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Nicky Singer has written four novels for adults, two books of non-fiction and six works for young people. Her first children’s novel Feather Boy won the Blue Peter ‘Book of the Year’ Award, was adapted for TV (winning a BAFTA for Best Children’s Drama) and then commissioned by the National Theatre’s Shell Connections series as a musical with lyrics by Don Black and music by Debbie Wiseman. In 2010 Nicky was asked by Glyndebourne to adapt her novel Knight Crew (a re-telling of the King Arthur legend set in contemporary gangland) for an opera with music by Julian Philips. 2012 saw both the publication of The Flask (‘a nourishing and uplifting story, with big themes and a big heart,’ The Guardian) and the premiere of her play Island (about ice-bears and the nature of reality) at the National Theatre. She has just published Island as a novel.
Nicky Singer lives in Brighton with her husband, their two sons and a daughter.
Longlisted for the UKLA 2017 Book Award | One of our Books of the Year 2015 - December 2015 Book of the Month Island is a powerful and vivid new story from Nicky Singer, the prize-winning author of Feather Boy. London teenager Cameron is cast away on an uninhabited island in the Arctic with his scientist mother Pascale, who seems more interested in her research than him; leaving him to explore this alien tundra landscape and its otherworldly inhabitants. He meets Inuluk, an Inuit girl, accompanied by her grandmother Atka, and is plunged into their spirit world of polar bears, nature and dreams. Nicky Singer vividly captures the vulnerability and the swagger of a teenage boy outside his comfort zone, and contrasts this with the serene knowing of Inuluk as she tries to teach him about their habitat; under threat from global warming, and their lifestyle; where food, warmth and shelter are a luxury, not a guarantee. Island was originally commissioned as a play by the National Theatre in London and the book has wonderful illustrations by Children’s Laureate, Chris Riddell.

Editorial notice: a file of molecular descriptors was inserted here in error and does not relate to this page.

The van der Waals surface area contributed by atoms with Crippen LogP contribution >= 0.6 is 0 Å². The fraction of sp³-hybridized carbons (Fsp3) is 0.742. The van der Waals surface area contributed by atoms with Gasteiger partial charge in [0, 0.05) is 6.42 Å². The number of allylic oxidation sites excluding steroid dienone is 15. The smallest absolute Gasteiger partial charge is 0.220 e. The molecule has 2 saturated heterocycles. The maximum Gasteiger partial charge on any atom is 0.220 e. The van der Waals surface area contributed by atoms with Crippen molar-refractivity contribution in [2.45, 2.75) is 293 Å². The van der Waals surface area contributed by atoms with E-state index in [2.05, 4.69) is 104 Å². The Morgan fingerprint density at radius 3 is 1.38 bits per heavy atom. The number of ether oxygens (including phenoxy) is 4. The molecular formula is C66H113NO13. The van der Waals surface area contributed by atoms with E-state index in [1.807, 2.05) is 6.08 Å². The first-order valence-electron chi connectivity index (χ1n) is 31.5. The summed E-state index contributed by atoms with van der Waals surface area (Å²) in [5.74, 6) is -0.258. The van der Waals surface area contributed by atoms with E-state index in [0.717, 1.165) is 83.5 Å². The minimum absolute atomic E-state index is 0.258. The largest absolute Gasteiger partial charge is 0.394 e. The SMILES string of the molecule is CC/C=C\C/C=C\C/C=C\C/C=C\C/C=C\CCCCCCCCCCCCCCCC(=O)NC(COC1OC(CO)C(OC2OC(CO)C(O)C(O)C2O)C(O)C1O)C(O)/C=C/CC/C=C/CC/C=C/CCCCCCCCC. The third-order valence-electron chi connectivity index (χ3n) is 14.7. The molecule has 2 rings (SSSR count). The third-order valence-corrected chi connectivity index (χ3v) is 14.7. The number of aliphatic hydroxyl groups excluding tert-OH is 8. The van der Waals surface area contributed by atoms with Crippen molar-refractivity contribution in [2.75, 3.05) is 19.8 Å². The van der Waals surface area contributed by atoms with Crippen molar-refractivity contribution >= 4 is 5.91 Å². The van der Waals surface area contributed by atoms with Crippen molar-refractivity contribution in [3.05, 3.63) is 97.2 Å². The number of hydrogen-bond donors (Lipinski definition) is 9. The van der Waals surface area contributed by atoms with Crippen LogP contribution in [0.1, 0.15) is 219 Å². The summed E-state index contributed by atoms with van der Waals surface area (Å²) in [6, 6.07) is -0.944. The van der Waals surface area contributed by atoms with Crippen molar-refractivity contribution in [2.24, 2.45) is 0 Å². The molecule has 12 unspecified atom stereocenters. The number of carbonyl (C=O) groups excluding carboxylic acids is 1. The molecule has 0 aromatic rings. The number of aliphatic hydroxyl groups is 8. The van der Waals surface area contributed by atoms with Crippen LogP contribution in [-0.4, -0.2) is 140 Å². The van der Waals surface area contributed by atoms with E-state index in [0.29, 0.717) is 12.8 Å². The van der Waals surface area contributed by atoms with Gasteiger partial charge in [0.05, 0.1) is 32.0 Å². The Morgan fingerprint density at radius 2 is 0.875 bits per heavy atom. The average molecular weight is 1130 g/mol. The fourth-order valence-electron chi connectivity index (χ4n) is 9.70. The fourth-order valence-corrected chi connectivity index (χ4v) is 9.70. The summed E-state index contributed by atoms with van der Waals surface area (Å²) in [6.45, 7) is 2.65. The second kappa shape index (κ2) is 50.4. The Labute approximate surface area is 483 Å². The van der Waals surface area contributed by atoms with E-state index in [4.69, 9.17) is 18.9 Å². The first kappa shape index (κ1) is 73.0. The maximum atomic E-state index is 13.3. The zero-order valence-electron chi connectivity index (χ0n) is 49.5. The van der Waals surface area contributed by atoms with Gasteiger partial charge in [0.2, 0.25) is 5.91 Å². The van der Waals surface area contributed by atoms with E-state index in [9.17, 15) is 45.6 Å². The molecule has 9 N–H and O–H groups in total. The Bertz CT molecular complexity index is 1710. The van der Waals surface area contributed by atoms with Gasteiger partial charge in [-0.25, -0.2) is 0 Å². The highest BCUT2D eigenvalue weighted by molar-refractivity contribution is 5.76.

Robert Nobel, the school pariah, triumphs over his own fears and the school bully, in this extraordinary tale of self-empowerment, legend and death. Robert is a boy who can do anything - or so old Edith Sorrel at the nursing home tells him. Robert doesn't think so, knowing as he does that he is the school geek. But something compels him to do what Edith asks - to visit old Chance House, where a boy once fell to his death from the top floor flat, to confront his fears and find some answers. Niker the bully thinks this is a great laugh. He challenges Robert to spend the night at Chance House with him - but there the balance of power changes, and it is Robert who proves to be the stronger. Niker feels threatened by the change - and when he finds out Robert's secret obsession, to make the dying Edith Sorrel a coat of feathers like in the old legend of the Firebird, he knows just how to wrest his old power back. But just how important is the coat of feathers? Could it really save Edith's life?
If you read this book youâ€™ll certainly think twice about genetic modification â€“ the 'benefits' of which scientists in the world today are all too keen to deliver to the human race. GemX is a frighteningly unforgettable contemporary read where wealth and poverty collide and where flawlessness rules over the flawed, until that is Mr perfection discovers heâ€™s no longer perfect. The readerâ€™s emotions will see-saw throughout a brilliantly inspired plot and some terrific characterization.
The sheer imaginative audacity of The Innocentâ€™s Story propels it beyond anything expected. Blown up in a terrorist bomb, Cassina returns as a para-spirit able to live in the body of anyone alive. Experiencing her parentsâ€™ emotions from within the brain is distressing, seeing the world from the viewpoint of an anxious bigot is irritating and depressing but finding herself knowing what a terrorist bomber is going to do next is terrifying. Cassinaâ€™s unusual view of the world is a roller-coaster of emotions. Itâ€™s also a chance to explore some of the reasons why people do terrible things.